FIGS. 2A and 2B are timing diagrams associated with the embodiment of FIG. 1;
FIG. 3 is a block diagram of a mobile communications system according to a modified embodiment of this invention; and
FIGS. 4A and 4B are timing diagrams associated with the embodiment of FIG. 3.
Referring now to FIG. 1, there is shown a mobile communications system according to an embodiment of the present invention. The system comprises a base station 1 and a plurality of mobile stations 6 such as "cordless" telephones. Base station 1 includes a line interface 2 by which it is connected through an exchange line 4 to a switched telecommunication network 5, and a multichannel transceiver 3 through which the base station establishes speech channels with the mobile stations using a special channel, known as the control channel, according to a well known channel assignment algorithm. Transceiver 3 successively scans all channels under control of a base-station controller 17 to monitor the status of calls carried on the speech channels and to receive control signals from mobile stations 6 on the control channel. The control channel is provided by a subcarrier frequency on which the control signal is modulated according to MSK (minimum phase shift keying) format. When received from any mobile station, transceiver 3 converts the MSK subcarrier control signal to a nonreturn-to-zero (NRZ) format. Station controller 17 is connected to line interface 2 to detect calls from the switched network 5 and sends an off-hook signal thereto in response to a call request signal from the mobile stations.
When a call is originated from a mobile station, it sends a call request signal containing a 12-bit sequence of alternating 0 and 1 symbols as a preamble, a 16-bit sequence of frame sync code and a 37-bit sequence of calling information. The NRZ signal is then applied to a clock recovery circuit 7 which utilizes the 12-bit clock timing recovery preamble field of the incoming signal to establish the reference clock timing for the base station.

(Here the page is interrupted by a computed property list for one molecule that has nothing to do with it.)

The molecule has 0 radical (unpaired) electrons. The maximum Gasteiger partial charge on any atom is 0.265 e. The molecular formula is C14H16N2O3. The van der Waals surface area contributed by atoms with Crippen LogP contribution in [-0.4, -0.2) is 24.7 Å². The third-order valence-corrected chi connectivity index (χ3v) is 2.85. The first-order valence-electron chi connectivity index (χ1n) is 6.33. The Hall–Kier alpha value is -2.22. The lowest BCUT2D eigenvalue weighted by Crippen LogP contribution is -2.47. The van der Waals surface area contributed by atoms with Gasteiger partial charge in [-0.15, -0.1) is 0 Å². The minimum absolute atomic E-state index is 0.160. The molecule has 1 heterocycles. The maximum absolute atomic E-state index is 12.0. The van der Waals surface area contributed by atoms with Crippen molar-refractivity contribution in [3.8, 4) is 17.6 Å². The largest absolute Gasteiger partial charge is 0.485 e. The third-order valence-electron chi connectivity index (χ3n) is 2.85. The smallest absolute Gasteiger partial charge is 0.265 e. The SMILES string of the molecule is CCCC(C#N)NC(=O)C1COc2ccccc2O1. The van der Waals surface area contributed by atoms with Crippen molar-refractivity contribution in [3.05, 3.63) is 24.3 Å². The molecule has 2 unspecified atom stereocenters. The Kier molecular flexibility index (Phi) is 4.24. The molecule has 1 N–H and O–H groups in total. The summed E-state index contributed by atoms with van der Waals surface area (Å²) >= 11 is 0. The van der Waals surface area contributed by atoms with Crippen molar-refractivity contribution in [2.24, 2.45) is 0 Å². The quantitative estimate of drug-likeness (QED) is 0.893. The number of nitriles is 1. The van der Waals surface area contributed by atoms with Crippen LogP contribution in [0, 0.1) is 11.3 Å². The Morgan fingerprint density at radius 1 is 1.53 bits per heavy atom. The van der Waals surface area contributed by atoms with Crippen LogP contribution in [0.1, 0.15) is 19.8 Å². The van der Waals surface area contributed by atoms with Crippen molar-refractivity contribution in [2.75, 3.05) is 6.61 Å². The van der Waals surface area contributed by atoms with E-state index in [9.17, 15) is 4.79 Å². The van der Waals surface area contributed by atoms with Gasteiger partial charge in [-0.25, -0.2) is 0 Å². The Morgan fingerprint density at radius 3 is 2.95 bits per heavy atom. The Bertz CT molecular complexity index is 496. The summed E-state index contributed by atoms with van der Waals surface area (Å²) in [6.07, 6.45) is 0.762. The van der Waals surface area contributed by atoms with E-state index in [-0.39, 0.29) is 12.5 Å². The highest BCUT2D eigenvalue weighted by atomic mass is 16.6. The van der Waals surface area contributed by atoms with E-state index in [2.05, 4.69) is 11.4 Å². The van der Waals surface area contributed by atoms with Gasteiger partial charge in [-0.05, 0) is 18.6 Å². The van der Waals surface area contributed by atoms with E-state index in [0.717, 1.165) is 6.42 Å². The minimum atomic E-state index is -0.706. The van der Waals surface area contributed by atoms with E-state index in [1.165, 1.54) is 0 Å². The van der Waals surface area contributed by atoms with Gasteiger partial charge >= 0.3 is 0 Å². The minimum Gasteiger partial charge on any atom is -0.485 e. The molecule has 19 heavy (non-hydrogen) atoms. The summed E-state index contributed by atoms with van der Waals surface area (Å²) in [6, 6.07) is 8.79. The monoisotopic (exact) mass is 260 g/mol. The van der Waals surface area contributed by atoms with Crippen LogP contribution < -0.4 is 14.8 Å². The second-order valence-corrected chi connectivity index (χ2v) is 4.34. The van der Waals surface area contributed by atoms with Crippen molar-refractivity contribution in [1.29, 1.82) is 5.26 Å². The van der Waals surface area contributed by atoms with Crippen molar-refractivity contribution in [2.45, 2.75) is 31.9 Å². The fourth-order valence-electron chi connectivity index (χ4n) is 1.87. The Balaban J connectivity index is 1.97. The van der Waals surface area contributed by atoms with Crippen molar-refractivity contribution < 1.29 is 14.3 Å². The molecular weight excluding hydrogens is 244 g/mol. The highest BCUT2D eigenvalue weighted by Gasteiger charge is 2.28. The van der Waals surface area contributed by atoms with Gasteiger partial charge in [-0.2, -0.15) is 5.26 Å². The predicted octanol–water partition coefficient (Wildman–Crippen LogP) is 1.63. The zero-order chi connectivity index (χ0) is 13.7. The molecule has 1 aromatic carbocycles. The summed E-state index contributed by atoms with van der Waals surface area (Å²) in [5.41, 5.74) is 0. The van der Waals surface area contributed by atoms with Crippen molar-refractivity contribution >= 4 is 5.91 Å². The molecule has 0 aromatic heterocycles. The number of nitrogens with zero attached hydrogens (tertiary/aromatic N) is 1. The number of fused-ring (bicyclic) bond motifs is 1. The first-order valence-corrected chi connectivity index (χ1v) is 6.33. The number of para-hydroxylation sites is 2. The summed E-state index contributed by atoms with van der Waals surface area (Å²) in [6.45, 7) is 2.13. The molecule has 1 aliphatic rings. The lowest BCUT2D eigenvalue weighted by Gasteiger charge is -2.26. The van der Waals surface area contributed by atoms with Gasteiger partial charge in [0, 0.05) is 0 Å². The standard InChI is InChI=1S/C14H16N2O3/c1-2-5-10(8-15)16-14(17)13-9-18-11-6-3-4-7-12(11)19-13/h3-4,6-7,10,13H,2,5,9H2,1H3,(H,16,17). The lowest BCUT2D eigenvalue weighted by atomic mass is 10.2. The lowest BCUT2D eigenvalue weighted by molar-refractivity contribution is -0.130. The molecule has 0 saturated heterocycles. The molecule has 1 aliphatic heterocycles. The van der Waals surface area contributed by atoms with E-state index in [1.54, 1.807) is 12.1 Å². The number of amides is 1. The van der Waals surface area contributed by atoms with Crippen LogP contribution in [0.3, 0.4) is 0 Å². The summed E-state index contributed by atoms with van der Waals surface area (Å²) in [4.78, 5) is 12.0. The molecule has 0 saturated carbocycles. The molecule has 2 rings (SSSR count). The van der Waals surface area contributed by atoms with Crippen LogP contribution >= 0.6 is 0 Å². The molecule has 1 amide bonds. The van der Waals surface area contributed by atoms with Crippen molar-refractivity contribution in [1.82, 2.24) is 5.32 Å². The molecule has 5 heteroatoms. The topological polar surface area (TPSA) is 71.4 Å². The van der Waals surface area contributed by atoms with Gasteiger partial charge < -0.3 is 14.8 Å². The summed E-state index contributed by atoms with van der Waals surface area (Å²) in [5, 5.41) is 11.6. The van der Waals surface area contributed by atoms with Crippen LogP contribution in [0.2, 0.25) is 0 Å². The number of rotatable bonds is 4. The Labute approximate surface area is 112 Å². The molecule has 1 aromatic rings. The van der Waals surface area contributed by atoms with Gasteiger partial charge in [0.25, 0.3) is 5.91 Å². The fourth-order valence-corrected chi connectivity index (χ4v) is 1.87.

The output of clock recovery circuit 7 is coupled to a bit synchronizer 8 to allow it to clearly sample the incoming data stream at significant instants to recover a replica of the original pulse stream. The output of synchronizer 8 is applied to a frame sync detector 9 which checks each successive sequence of incoming bits with against a predetermined frame sequence and generates an output to trigger a T flip-flop 10 into one of its two binary states upon detection of a frame sequence which occurs in the 16-bit frame sync field of the call request signal. The frame sequence may also occur in the 37-bit calling sequence depending on the subscriber identification code. The output of synchronizer 8 is also applied to buffers 13 and 14 whose contents are loaded into a decoder 16 in response to a load command signal applied thereto.